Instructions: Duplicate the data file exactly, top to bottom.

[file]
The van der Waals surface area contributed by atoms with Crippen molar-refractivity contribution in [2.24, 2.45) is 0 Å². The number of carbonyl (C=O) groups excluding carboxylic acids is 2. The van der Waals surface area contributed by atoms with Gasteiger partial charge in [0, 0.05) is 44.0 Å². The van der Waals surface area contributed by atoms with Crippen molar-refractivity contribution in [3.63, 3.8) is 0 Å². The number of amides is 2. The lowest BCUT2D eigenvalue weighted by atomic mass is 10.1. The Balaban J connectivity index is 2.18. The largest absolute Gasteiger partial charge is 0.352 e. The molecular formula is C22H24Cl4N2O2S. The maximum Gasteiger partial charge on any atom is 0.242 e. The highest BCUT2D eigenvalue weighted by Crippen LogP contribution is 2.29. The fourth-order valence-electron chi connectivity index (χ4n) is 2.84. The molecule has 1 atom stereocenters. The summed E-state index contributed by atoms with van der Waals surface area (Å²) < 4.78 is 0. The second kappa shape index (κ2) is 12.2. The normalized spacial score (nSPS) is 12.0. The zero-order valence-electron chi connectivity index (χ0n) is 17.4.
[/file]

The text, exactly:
The van der Waals surface area contributed by atoms with Crippen molar-refractivity contribution in [2.24, 2.45) is 0 Å². The number of carbonyl (C=O) groups excluding carboxylic acids is 2. The van der Waals surface area contributed by atoms with Gasteiger partial charge in [0, 0.05) is 44.0 Å². The van der Waals surface area contributed by atoms with Crippen molar-refractivity contribution in [3.63, 3.8) is 0 Å². The number of amides is 2. The lowest BCUT2D eigenvalue weighted by atomic mass is 10.1. The Balaban J connectivity index is 2.18. The largest absolute Gasteiger partial charge is 0.352 e. The molecular formula is C22H24Cl4N2O2S. The maximum Gasteiger partial charge on any atom is 0.242 e. The highest BCUT2D eigenvalue weighted by Crippen LogP contribution is 2.29. The fourth-order valence-electron chi connectivity index (χ4n) is 2.84. The molecule has 1 atom stereocenters. The summed E-state index contributed by atoms with van der Waals surface area (Å²) < 4.78 is 0. The second kappa shape index (κ2) is 12.2. The normalized spacial score (nSPS) is 12.0. The zero-order valence-electron chi connectivity index (χ0n) is 17.4.